FINAL REPORT ON THE SBMA SOCIAL ACCEPTABILITY PROCESS FOR RP ENERGY, INC.’S 600MW COAL-FIRED POWER PLANT PROJECT
I. Program Objectives
The Subic Bay Metropolitan Authority’s Social Acceptability Process (SAP) for the Redondo Peninsula Energy 600-MW Coal-Fired Power Plant project aimed to achieve the following objectives:
- To present experts’ inputs and insights to the various stakeholder groups that are to be affected and impacted by the power plant project;
- To consult and consider the stakeholder groups’ inputs and opinions of on the project; and
- To arrive at a general and common consensus among these groups.
Invitations and notices were issued to the following major stakeholder groups to attend the SAP:
- Contiguous local government units (LGUs)
- Business sector within and/or contiguous to the Freeport
- Tourism sector within and/or contiguous to the Freeport
- Freeport workers
- Freeport residents
- Aeta communities
Each session opened with background presentations from the SBMA, consisting of “SBMA Legal Mandates and Premises” by SBMA Dir. Philip G. Camara, and “Environmental Concerns on the RPEI Coal Power Plant” by Mr. Angel Bagaloyos of the SBMA’s Ecology Center.
Highlighting each session were presentations by resource persons and experts on various fields related to the project, and an open forum portion for the participants.
A total of 155 participants coming from the five (5) major stakeholder groups participated in the process with each group scheduled correspondingly throughout the three-day affair.
While each stakeholder group was generally well-represented, certain groups were not present during the event. Foremost and most noticeable was the absence of any representatives from Redondo Peninsula Energy Inc. (RPEI), the major proponent of the project. There was also no representation from the Subic Bay Freeport Chamber of Commerce and the Municipality of Subic, Zambales.
Conducted on December 7-9, 2011 at the Subic Bay Exhibition and Convention Center., the SAP was facilitated by SBMA Director Norberto J. Sosa.
III. Stakeholders’ Standpoint
The overall persuasion of the participants was a clear aversion to the concept of an operational coal-fired power plant. Taken as a whole, their concerns ranged from environmental to health to economic and socio-cultural factors:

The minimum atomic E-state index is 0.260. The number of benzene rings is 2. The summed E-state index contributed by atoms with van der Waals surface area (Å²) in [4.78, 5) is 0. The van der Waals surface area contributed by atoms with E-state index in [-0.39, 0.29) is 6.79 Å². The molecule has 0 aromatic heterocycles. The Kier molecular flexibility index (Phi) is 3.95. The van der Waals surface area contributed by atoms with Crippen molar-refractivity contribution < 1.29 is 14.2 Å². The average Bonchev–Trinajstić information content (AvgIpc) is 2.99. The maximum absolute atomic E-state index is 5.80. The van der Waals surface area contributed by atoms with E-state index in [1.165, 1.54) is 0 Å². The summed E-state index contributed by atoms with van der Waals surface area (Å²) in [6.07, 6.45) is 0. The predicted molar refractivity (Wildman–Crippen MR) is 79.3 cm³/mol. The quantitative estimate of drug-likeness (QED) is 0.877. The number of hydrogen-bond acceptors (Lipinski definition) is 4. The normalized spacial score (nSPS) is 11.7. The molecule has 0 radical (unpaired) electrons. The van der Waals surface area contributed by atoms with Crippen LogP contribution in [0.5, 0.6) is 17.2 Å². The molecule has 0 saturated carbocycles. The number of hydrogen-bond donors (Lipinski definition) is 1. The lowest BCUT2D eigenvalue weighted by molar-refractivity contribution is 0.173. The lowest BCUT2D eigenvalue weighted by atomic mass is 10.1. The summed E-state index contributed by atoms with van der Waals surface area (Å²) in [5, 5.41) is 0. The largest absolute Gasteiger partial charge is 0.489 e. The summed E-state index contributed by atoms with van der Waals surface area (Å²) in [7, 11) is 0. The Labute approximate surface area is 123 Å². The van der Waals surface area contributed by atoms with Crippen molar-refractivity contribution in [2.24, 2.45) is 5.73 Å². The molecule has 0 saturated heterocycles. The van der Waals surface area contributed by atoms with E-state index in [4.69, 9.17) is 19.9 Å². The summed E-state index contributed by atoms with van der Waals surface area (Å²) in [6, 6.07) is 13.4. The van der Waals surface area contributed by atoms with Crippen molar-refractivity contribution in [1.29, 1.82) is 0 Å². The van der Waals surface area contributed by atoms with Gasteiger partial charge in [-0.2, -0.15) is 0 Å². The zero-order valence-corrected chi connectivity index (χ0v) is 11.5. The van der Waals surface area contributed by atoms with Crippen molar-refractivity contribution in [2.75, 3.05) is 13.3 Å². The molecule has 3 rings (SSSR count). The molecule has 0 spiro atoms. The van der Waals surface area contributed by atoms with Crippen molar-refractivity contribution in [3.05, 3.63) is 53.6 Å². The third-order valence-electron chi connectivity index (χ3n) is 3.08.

- LGUs expressed their apprehension regarding the lack of direct financial benefits to their communities and the apparent health risks that the power plant project would pose to their citizenry. They also stated that the project deviated from the development initiatives they had established in their districts.
- The Aeta communities, as registered landowners within the Freeport, voiced their unease at the possibility of being affected by acid rain potentially triggered by the operation of the power plant.
Their main contention was the potential contamination of their water supply and the degradation and eventual ruin of the Dipterocarp rainforests and the contiguous areas,which are the primary source of their livelihood (mainly hunting, fishing, honey-gathering and crop farming). They also expressed their worry over the effect these factors would have on their progenies and their heritage in the long run.
- The tourism sector put across their distinct denunciation of the power plant project due to its potential effect on the tourism industry in the Freeport.
Among other facts, they stated that the toxic air and liquid discharge that would emit from the power plant would pose hazards to tourists in the area and in time, diminish the viability of Subic Bay as a tourist destination. They also stated that the coal ash ponds and dumpsites would contaminate the bay.
Another concern they put forth was the impairment that the power plant would pose to the aesthetics of the bay. According to them, the imagery of a large smoke plumb would be very detrimental to the overall aesthetics of the area.
- Freeport residents also conveyed their strong opposition to the project on the grounds that the potential health risks to them would be a strong disincentive to present and future Freeport residents. They also criticized the project as violating the ecological and economic credo that the SBMA has been advocating since its founding.
Majority of the participants also contended that unlike tourism-based and seaport-related enterprises, the power plant would only employ a total of 150 workers for the next 25 years. They added that the project would be incompatible with the image of the SBMA, which had always sought to strike a balance between environmental conservation and economic development. They also added that the project would not provide an efficient revenue stream for the agency.
The participants likewise claimed that the previous SBMA administration ignored information gathered during the Integrated Coastal Resource Management Planning for Subic Bay, which could have served as basis for rejecting the power plant project proposal.